5.   See paragraphs 29 and 30 of Zimmerman v. McMichael Estate, 2010 CarswellOnt 3481, 2010 ONSC 2947, 57 E.T.R. (3d) 101which is also available online at . The attorney for property’s obligation is set out under s. 32 of Substitute Decisions Act, 1992, S.O. 1992, c. 30 (“SDA“) and the Estate Trustee’s duties in this regard were set out by Justice Cullity in Banton v. Banton, 1998 CanLII 14926 (ON SC), (1998) O.J. No. 3528, 164 D.L.R. (4th) 176 (Gen. Div.), at paras. 151 and 152.
  6.   In paragraph 31-33 of Zimmerman Justice Strathy states,

    (31)A trustee has an obligation to keep proper accounts. A trustee must keep a complete record of his/her activities and be in a position at all times to prove that he/she administered the trust prudently and honestly. He/she must have the accounts ready and give full information whenever required: Carmen S. Thériault, Widdifield on Executors and Trustees, 6th ed. (Scarborough, Ont.: Carswell, 2002) at p. 13-1; Waters’ Law of Trusts in Canada, above, at p. 1063; Sandford v. Porter, (1889) O.J. No. 43, 16 O.A.R. 565 (C.A.).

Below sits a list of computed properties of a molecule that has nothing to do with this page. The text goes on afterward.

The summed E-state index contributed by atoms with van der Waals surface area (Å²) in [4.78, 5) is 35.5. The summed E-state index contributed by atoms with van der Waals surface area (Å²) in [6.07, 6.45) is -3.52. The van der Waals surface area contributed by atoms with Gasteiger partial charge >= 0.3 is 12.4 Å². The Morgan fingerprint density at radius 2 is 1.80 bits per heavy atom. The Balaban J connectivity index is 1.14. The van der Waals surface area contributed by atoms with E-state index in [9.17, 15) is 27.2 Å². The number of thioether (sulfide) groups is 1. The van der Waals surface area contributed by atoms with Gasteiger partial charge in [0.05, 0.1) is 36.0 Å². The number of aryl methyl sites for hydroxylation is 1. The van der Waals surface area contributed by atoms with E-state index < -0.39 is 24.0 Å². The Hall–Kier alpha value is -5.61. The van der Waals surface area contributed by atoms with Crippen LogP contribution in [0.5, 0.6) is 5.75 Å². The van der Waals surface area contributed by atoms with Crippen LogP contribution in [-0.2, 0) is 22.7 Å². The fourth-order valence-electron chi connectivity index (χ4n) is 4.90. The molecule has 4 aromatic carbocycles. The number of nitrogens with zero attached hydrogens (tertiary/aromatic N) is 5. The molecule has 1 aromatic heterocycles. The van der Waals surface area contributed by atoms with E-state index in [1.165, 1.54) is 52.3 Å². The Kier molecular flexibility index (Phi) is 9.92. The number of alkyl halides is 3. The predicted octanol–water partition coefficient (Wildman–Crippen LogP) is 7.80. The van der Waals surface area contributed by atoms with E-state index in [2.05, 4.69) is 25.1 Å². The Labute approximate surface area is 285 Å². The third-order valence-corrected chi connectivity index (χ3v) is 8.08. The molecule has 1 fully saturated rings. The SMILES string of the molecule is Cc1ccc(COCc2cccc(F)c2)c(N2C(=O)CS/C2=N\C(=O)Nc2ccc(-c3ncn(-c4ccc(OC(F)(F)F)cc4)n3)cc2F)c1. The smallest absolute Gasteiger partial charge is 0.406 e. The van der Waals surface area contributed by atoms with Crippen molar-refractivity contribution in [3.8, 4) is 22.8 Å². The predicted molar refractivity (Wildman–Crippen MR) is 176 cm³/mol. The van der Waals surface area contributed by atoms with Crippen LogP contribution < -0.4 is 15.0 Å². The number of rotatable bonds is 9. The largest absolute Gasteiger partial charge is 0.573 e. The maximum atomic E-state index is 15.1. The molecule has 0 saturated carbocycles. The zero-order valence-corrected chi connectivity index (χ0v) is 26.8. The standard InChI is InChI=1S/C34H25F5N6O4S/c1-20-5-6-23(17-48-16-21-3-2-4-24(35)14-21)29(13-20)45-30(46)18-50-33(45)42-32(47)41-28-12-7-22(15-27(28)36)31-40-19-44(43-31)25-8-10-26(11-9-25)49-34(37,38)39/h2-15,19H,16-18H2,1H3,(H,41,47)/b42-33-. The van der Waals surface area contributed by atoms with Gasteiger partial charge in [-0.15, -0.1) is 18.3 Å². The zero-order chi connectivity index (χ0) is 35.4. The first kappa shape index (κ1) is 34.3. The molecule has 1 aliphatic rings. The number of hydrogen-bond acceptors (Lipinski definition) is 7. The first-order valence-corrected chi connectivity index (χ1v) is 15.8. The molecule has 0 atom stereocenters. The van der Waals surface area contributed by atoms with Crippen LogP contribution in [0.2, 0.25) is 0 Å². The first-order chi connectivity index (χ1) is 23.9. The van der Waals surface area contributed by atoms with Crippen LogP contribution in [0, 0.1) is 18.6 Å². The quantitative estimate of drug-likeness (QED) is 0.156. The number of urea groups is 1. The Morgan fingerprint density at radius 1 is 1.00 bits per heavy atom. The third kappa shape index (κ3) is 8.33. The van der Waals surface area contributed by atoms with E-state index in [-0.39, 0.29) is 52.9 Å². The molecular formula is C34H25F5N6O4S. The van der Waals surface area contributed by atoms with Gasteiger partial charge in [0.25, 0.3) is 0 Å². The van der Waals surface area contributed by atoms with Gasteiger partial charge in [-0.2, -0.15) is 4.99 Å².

(32) An attorney for property has the same obligations. An attorney must, in accordance with the regulations established pursuant to the SDA, keep accounts of all transactions involving the grantor’s property: s. 32(6). Section 2(1) of O. Reg. 100/96 relating to the SDA provides that the accounts maintained by an attorney shall include, among other things:
    2(1) . . . (a) a list of the incapable person’s assets as of the date of the first transaction by the attorney or guardian on the incapable person’s behalf . . .;
    (b) an ongoing list of assets acquired and disposed of on behalf of the incapable person, including the date of and reason for the acquisition or disposition and from or to whom the asset is acquired or disposed;
    (c) an ongoing list of all money received on behalf of the incapable person, including the amount, date, from whom it was received, the reason for the payment and the particulars of the accounts into which it was deposited;